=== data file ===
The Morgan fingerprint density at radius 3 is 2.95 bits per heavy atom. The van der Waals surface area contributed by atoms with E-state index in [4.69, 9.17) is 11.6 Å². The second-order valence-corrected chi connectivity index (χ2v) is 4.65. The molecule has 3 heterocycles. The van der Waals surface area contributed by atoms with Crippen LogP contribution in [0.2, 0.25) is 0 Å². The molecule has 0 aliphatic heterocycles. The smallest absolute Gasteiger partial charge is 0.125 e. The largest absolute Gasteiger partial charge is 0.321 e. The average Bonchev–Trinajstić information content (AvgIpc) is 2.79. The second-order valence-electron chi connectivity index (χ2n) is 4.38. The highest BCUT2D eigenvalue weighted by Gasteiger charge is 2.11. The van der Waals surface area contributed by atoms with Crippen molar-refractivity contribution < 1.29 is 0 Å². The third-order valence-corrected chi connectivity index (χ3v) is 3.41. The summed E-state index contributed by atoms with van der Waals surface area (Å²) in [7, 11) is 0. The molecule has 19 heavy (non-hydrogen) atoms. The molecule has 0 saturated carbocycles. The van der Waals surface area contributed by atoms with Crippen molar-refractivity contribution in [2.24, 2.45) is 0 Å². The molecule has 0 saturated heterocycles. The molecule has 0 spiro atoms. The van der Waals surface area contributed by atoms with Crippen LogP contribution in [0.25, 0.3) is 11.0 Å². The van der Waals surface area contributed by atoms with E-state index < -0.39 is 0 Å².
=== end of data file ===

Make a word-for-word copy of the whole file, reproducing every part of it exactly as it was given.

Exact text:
The Morgan fingerprint density at radius 3 is 2.95 bits per heavy atom. The van der Waals surface area contributed by atoms with E-state index in [4.69, 9.17) is 11.6 Å². The second-order valence-corrected chi connectivity index (χ2v) is 4.65. The molecule has 3 heterocycles. The van der Waals surface area contributed by atoms with Crippen LogP contribution in [0.2, 0.25) is 0 Å². The molecule has 0 aliphatic heterocycles. The smallest absolute Gasteiger partial charge is 0.125 e. The largest absolute Gasteiger partial charge is 0.321 e. The average Bonchev–Trinajstić information content (AvgIpc) is 2.79. The second-order valence-electron chi connectivity index (χ2n) is 4.38. The highest BCUT2D eigenvalue weighted by Gasteiger charge is 2.11. The van der Waals surface area contributed by atoms with Crippen molar-refractivity contribution < 1.29 is 0 Å². The third-order valence-corrected chi connectivity index (χ3v) is 3.41. The summed E-state index contributed by atoms with van der Waals surface area (Å²) in [7, 11) is 0. The molecule has 19 heavy (non-hydrogen) atoms. The molecule has 0 saturated carbocycles. The van der Waals surface area contributed by atoms with Crippen molar-refractivity contribution in [2.24, 2.45) is 0 Å². The molecule has 0 saturated heterocycles. The molecule has 0 spiro atoms. The van der Waals surface area contributed by atoms with Crippen LogP contribution in [0.25, 0.3) is 11.0 Å². The van der Waals surface area contributed by atoms with E-state index < -0.39 is 0 Å².